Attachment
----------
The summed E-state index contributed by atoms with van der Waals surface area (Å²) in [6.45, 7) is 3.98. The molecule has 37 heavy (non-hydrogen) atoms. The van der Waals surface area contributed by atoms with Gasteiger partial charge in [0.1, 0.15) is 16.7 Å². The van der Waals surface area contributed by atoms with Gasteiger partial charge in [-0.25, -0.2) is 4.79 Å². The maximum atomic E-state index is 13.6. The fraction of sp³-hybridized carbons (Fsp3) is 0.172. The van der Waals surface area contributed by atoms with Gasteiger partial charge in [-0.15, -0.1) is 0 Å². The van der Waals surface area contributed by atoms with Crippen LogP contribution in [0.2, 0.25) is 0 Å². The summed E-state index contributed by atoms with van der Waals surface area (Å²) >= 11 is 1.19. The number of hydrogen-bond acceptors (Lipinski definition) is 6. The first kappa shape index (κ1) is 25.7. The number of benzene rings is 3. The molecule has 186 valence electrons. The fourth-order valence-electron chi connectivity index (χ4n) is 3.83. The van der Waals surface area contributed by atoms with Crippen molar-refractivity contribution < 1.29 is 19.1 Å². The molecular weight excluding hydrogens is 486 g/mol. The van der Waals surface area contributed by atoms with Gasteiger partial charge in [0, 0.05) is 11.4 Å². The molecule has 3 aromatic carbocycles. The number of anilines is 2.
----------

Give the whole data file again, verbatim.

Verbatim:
The summed E-state index contributed by atoms with van der Waals surface area (Å²) in [6.45, 7) is 3.98. The molecule has 37 heavy (non-hydrogen) atoms. The van der Waals surface area contributed by atoms with Gasteiger partial charge in [0.1, 0.15) is 16.7 Å². The van der Waals surface area contributed by atoms with Gasteiger partial charge in [-0.25, -0.2) is 4.79 Å². The maximum atomic E-state index is 13.6. The fraction of sp³-hybridized carbons (Fsp3) is 0.172. The van der Waals surface area contributed by atoms with Gasteiger partial charge in [-0.15, -0.1) is 0 Å². The van der Waals surface area contributed by atoms with Crippen LogP contribution in [0.2, 0.25) is 0 Å². The summed E-state index contributed by atoms with van der Waals surface area (Å²) >= 11 is 1.19. The number of hydrogen-bond acceptors (Lipinski definition) is 6. The first kappa shape index (κ1) is 25.7. The number of benzene rings is 3. The molecule has 186 valence electrons. The fourth-order valence-electron chi connectivity index (χ4n) is 3.83. The van der Waals surface area contributed by atoms with Crippen molar-refractivity contribution < 1.29 is 19.1 Å². The molecular weight excluding hydrogens is 486 g/mol. The van der Waals surface area contributed by atoms with Gasteiger partial charge in [0, 0.05) is 11.4 Å². The molecule has 3 aromatic carbocycles. The number of anilines is 2.